François Blanc along with his brother Louis helped make Monte Carlo into the gambling mecca it is today. Impressed and obviously envious peers at the time used to say that in order to learn the secrets of roulette, Blanc had sold his soul to the devil. It is for that reason – so the story goes – that the numbers on a roulette wheel add up to 666. It is also why it is sometimes referred to as “the devil’s game”. In reality, it was Blanc who added the zero to the roulette wheel. But of course, the numbers add up to 666 with the zero or without it.
4. One Zero or Two?
The rules we play by today, including straight up, corner, split and street roulette bets, are the same as those in effect in the first casinos of France, Germany and Monte Carlo. That also goes for American roulette wheel rules. However, there’s one significant difference: They have two “0” or house pockets. European tables only have the one “0”. This was introduced by François Blanc to attract more punters to his Hamburg casino. It isn’t known whether this was on the advice of Beelzebub or not.
The extra “0” makes a big difference. If you play on a European table, the house has an advantage of 2.7%. This goes up to 5.26% when playing on an American wheel.
That isn’t all. French-style roulette tables let you reduce the house edge even further with the addition of En Prison and La Partage rules. The former means that if the ball lands on the zero, you can leave your stake on for an extra spin. La Partage gives players half of their original stake back.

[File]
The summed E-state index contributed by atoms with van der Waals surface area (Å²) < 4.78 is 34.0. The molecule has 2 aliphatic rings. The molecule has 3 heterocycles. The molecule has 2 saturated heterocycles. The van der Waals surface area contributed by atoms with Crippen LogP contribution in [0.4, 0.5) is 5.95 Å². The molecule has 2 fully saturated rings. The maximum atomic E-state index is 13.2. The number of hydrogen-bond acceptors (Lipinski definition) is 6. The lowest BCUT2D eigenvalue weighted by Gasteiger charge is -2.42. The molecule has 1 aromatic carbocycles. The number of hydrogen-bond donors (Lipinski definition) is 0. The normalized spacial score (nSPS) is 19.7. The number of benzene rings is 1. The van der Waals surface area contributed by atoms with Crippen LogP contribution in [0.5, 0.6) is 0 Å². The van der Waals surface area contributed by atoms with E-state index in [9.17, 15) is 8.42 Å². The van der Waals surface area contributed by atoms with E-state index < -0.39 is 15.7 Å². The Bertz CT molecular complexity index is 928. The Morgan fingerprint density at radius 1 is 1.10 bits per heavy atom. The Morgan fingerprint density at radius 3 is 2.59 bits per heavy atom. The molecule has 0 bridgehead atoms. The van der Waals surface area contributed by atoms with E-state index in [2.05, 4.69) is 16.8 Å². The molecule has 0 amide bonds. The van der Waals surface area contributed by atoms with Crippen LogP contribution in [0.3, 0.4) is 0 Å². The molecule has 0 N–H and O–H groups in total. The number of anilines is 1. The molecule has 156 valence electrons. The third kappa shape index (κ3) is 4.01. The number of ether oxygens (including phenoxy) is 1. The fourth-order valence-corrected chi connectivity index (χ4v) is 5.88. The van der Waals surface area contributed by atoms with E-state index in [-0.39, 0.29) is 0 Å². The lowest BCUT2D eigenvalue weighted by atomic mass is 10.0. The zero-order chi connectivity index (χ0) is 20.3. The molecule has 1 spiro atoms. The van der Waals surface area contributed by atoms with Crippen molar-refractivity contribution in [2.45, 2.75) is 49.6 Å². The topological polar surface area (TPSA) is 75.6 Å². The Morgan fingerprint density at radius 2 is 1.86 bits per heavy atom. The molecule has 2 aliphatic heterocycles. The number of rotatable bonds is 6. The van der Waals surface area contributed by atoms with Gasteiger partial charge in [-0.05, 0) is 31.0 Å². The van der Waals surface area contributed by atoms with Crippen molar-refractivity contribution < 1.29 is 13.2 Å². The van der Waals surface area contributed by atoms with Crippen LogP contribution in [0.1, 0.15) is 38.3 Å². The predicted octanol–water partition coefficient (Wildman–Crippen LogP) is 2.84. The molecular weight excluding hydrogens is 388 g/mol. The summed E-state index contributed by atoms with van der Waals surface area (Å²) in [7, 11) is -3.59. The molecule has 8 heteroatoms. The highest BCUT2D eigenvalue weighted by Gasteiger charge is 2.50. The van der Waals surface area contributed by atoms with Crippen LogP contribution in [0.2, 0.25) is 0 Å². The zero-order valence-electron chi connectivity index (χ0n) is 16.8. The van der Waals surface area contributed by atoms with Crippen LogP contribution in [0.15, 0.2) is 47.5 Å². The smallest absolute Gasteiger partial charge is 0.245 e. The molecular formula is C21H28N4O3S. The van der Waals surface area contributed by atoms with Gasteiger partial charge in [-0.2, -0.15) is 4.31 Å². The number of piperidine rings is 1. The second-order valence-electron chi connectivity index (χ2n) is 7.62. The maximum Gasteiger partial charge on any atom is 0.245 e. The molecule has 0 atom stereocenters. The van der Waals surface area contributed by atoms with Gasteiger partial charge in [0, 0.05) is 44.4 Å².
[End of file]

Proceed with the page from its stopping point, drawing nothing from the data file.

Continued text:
These two variations have the effect of lowering the house advantage even further to 1.35%. So not only does Europe have some of the best casinos on the planet, the tables are a lot kinder to your pocket too.
5. The US-born Eagle Slot
Early American casinos didn’t seem to be as generous as their European cousins. Instead of figuring out ways to lower their advantage, they went the other way. The “Eagle Slot” was an example of this. This was in effect a third “0” but was actually larger than the regular squares. As you can imagine, these were incredibly unpopular and were eventually phased out. If you can get your hands on an old table that does still have an “eagle slot”, or indeed a table that only went up to 28 not 36, consider yourself much luckier than gamblers who played this variation: as collectables, they are now worth a fortune.
6. All or Nothing
Games like roulette always attract some incredible people with equally incredible stories. One such individual was Ashley Revell. An Englishman born in 1972, Revell decided to sell all his earthly possessions, even changing his name to that of a local bookmaker who donated some funds, and risk it all on one spin of the roulette wheel.